U.S. Ambassador Eunice Reddick (center) and Professor Pearl Robinson (seventh from the left) with members of Mama Kiota's women's organization who attended the screening and press event at the American Cultural Center in Niamey, Niger.
By Dana Guth, A17
Pearl Robinson has seen and done a lot during her career. An
associate professor of political science at Tufts, she teaches
African politics; spent two years working as a Peace Corps volunteer
in Niger; has been to twenty-three African countries; and has
authored nearly forty articles and essays about African politics and
But when she first encountered Mama Kiota, the charismatic leader of a Sufi Muslim women's movement in Niger, she was full of questions—principally, "who are you?"
"Her women's association has over 200,000 members, and I had never heard of her," says Robinson, who met Mama Kiota when she was researching possible topics for a study of political interest representation of women in a Muslim majority democracy. Robinson found her research focus while in Kiota, a rural town in Niger, attending a meeting that was convened to discuss Muslim women's contribution to poverty reduction in the area. "There were three thousand people, mostly rural women, attending," recalls Robinson. "I wasn't sure what they were doing, but I knew it was politics." This led to a new chapter in Robinson's career: exploring the movement for education, development and spiritual revival among Muslim women in Niger.
Mama Kiota (pronounced cho-tuh)—whose full name is Saïda Oumoulkhaïry Niasse—became the subject and namesake of Robinson's documentary, Mama Kyota. The movie follows Mama Kiota's activities as a religious and educational leader for women in Niger.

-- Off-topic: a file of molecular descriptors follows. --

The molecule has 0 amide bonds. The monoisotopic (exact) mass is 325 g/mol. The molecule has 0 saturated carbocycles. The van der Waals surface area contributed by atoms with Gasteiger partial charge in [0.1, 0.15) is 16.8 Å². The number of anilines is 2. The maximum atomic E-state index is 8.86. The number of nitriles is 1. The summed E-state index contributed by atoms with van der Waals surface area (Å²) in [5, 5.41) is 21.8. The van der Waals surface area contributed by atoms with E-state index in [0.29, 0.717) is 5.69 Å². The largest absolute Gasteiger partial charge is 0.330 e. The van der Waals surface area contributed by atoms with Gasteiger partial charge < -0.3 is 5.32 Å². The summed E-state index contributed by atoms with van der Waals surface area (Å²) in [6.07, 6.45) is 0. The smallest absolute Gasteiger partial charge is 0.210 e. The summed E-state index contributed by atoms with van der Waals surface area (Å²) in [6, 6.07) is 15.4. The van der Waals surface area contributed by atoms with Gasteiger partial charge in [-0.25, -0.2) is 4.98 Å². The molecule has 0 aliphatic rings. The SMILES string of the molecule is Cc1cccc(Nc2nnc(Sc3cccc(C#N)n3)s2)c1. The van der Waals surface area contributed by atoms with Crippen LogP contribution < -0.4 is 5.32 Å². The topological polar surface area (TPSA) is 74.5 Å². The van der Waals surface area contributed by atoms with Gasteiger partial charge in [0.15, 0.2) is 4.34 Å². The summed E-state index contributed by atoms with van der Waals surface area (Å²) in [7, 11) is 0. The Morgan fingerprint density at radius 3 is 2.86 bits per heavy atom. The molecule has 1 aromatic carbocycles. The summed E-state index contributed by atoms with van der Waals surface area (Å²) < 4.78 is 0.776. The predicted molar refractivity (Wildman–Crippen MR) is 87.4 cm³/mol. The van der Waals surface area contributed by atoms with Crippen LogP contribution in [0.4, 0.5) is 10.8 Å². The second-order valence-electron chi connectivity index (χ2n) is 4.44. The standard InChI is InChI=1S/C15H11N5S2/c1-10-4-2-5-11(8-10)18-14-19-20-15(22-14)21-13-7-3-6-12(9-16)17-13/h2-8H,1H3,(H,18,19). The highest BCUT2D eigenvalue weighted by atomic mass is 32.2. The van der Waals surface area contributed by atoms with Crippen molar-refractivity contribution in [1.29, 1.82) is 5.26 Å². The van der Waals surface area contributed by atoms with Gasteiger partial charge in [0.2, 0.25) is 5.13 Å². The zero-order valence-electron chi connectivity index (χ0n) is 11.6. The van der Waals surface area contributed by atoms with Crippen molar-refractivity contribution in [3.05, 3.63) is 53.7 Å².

The documentary started as a series of slides showcasing the professor's research. Once she made the decision to produce a movie, the project evolved over seven years.
It was Mama Kiota herself who originally asked Robinson if she could make the images "big," so they could be shown to groups of local people. "She said, ‘I'll let you study us, but I'm not going to let you take this knowledge away,'" recalls Robinson. "And I liked that."
As a result, Mama Kyota is narrated in Hausa, the most widely spoken West African language (Kiota is spelled "Kyota" in Hausa). While Robinson plans to release a version with English subtitles, both she and the Nigerien women wanted a product that could be viewed and understood by the members of their own community
This is largely because, as Robinson stresses, outside the Niasse Sufi community, Mama Kiota's movement was truly under the radar—so much so that even Nigeriens who have heard of Mama Kiota think of her only as a religious leader. "Few have any idea that she promotes female empowerment until watching the movie, which begins with Mama Kiota's speech in a millet field: ‘Men, send your daughters to school along with your sons. Let your wives work so that they have money—if they have money, the family will prosper and everybody will be better off,'" says Robinson.